“I feel it’s just a pain in the arse. It’s like if I’m reading a book I don’t want to read a fucking footnote written by a – have you ever read something on a Kindle, and you can see what things other people have underlined?” He assumes I might not be a technology neanderthal. I have never even touched a Kindle, so again I shake my head. I am currently recording his voice with a smashed-up iPhone.
“On the Kindle there’s a thing called ‘popular highlights’ or something,” he says, “if you switch that on, you can see what bits other people have underlined. Which is interesting, but also spoils the book as you’re reading it because it tells you what bits other people reading it found significant.” I said that sounds like kicking yourself in the face. He says if you’ve written a book, it’s pretty fucking interesting. “You can see what other people have highlighted and then you’re like okay, it boils down to that. Okay.”
“I got my first job writing for the paper because of a website I’d done [TV Go Home], but it was sort of pre-comments. I think the big thing about it is that it’s affecting the way you write. What’s irritating is you know, whatever you’re writing, someone’s going to have a smartarse response, so you try to preempt that – just the worst – like you should have to be thinking about that. None of that should be there, but it is there, it’s part of the ecosystem now.”
I tell him about Soupgate. He looks slightly bewildered and says this wouldn’t happen to men in the same way. “What’s that about?” he says. “I’m fucking glad I’m not a woman. Because there seems to be a whole fucking layer of shit.” I say it’s probably kicking off big time because there’s a critical mass of women now, all not particularly interested in being treated differently any more. Brooker confesses he thinks the games ‘community’ we have is the result of a self-fulfilling prophecy where publishers intimate the sort of people who should be playing games – ‘imaginary adolescents’. “I mean most of the characters in major videogames are dicks,” he says. “Very very rarely are they anyone of interest.”
Something abstract, often for pages at a time: writing for PC Zone
“It’s so long since I did games journalism,” Brooker muses, “and I wasn’t very good at it I don’t think.” (I spray my pint quietly all over a man walking by.) “…I was good at certain aspects of it. What I liked about it was that you were writing about something abstract, often for pages at a time. When I was writing about videogames there weren’t many personalities involved that were really visible. And reviews were so dull… I had to write six pages or something on something fucking dull, and often they were quite abstract, or was after about two sentences, and you had pages and pages to fill with shit. And because the nature of the magazine I was writing for was irreverent, and you know, daft, it meant that you just got to indulge yourself.”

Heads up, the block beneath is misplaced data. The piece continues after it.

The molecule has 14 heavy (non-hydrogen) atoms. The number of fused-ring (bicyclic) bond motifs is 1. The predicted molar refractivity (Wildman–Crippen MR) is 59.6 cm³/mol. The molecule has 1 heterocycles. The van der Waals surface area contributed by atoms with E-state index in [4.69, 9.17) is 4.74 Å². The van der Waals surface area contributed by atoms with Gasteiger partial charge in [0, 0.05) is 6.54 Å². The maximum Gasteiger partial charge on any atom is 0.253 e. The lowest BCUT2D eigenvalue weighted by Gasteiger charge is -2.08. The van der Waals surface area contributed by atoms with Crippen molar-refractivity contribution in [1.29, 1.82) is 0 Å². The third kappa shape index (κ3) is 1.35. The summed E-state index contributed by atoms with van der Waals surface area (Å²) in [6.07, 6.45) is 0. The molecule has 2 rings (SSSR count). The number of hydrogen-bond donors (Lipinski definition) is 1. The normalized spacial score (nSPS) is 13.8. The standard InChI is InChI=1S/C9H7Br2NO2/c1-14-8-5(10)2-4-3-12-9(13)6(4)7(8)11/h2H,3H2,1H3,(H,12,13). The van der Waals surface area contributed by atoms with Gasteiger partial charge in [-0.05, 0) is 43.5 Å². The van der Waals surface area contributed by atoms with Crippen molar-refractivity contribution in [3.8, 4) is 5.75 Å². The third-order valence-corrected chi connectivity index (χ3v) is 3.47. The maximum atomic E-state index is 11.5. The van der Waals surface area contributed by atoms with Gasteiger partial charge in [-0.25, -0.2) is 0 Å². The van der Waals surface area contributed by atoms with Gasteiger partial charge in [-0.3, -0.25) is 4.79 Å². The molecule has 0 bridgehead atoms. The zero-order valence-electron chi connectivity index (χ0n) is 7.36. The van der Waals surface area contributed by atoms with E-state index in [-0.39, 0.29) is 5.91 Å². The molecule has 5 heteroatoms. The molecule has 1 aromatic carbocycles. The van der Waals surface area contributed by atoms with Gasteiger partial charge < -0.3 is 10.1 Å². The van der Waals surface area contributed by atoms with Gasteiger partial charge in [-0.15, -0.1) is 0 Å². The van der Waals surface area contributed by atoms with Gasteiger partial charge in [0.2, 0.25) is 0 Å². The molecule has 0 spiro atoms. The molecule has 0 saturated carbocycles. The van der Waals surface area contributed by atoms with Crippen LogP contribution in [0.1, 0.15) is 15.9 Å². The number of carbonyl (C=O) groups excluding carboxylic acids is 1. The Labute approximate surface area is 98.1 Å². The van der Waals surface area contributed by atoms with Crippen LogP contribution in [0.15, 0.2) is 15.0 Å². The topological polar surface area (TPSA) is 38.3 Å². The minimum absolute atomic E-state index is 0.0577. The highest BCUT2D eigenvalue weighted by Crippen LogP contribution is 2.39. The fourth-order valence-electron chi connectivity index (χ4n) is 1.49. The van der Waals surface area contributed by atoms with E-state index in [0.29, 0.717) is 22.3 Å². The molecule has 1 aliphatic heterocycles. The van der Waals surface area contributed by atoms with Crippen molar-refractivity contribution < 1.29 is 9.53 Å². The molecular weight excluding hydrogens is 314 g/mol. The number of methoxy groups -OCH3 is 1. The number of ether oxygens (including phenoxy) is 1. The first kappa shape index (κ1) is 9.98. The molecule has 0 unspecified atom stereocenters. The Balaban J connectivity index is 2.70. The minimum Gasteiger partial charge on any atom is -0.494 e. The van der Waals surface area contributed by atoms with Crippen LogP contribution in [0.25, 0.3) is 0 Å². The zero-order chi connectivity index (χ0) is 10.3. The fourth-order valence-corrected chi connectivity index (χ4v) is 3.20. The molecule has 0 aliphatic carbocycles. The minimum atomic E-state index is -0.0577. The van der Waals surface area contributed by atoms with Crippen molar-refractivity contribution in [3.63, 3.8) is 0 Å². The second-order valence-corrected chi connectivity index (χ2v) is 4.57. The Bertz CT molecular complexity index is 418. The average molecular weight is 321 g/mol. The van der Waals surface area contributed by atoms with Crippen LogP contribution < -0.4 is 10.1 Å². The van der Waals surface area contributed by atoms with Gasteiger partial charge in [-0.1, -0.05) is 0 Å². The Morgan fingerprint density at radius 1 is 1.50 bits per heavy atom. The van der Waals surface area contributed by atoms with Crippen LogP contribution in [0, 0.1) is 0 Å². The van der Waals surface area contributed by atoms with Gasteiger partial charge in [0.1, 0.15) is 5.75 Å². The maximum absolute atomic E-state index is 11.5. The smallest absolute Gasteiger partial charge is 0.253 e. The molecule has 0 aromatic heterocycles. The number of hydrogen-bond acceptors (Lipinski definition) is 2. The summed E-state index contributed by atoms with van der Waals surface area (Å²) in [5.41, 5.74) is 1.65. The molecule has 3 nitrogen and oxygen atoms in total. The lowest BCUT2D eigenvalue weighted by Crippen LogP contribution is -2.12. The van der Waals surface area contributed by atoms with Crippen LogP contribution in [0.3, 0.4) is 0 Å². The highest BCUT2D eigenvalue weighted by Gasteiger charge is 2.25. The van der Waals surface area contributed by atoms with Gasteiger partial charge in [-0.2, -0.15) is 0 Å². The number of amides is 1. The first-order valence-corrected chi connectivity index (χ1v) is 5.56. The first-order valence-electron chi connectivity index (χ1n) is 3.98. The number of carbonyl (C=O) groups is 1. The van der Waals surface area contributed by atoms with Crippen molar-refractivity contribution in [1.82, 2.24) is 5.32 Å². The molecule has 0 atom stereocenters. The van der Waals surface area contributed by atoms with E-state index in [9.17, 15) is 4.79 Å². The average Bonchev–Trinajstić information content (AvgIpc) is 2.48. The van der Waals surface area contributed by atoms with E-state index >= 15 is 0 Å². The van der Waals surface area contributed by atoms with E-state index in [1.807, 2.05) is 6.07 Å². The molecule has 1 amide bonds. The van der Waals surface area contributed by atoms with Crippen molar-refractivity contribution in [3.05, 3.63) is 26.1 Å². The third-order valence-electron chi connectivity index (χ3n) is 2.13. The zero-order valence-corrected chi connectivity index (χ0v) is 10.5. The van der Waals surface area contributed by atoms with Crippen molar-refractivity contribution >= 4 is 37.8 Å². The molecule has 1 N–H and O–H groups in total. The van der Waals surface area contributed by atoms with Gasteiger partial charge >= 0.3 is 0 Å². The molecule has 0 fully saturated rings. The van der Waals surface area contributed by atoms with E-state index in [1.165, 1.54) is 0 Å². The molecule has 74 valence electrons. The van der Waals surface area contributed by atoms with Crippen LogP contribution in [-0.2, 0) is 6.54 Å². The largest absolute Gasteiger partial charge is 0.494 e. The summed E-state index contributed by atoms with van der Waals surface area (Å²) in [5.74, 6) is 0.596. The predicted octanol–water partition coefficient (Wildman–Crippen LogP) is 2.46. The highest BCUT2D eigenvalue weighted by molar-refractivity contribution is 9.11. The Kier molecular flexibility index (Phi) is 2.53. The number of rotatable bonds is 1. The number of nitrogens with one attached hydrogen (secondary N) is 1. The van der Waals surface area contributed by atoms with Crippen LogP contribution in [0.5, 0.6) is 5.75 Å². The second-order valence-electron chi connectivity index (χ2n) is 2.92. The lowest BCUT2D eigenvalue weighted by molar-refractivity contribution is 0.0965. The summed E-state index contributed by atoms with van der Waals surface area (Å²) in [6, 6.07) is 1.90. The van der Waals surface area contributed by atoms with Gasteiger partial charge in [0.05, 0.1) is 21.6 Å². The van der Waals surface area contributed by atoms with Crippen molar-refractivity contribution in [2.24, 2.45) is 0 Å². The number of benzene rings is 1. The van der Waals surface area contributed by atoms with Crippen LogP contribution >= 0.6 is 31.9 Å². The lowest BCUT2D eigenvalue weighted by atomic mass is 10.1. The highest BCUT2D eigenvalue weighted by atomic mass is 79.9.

“It’s probably good training for something. But I don’t know if I was that good at being able to grade something’s worth on a long term scale. If I look back… I gave a lot of rave reviews of things that probably didn’t deserve it. I remember a review of Syndicate Wars saying ‘THIS IS THE BEST GAME EVER MADE ON ANY SYSTEM EVER’. It was just because if I really enjoyed playing something I’d get genuinely excited about it, overstating how good it was, which isn’t really fair on people who are buying it – they’d go, ‘What the fuck was he going on about?’”
I say there’s been a small rebellion against reviews being ‘buyer’s guides’ recently, some sites preferring to let the critic decide what in the game is worth expending words on. Charlie Brooker tells me ‘buyer’s guides’ were exactly what they were when he was writing reviews, although he qualifies that with: “It wasn’t, but it was. It ‘wasn’t’, but it was.” I say PC Zone practically moulded the ‘taking the piss’ form (you can read Will Porter’s lovely eulogy here). “But we still had scores,” he says. “I don’t know if anyone ever said explicitly, but there was a sense that someone would withdraw advertising. There was a sense…occasionally, that something was expected to do well. How explicit that was…? I wrote a really negative review of something once, and the company involved did… I think they actually did pull their advertising or threaten to. I wasn’t exactly hauled over the coals but I was asked if it was absolutely justified what I’d written.”
Shut up about games
It is at this point I remember that Goldeneye 007 director/designer Martin Hollis told me to call Charlie Brooker a cunt, because his adoration in the games industry seems fairly widespread. So I tell Charlie Brooker that Martin Hollis told me to tell him he is a cunt. Brooker seems slightly flattered, if that’s a legitimate interpretation: “Well I would say to him,” he smiles, “that that’s not universally true. But I guess I’m one of the few people who still continues to talk about computer games in an area that is not to do with that. That’s rare. …If I tweet something about computer games the number of people who just say, ‘Oh shut up talking about fucking kids’ games’.”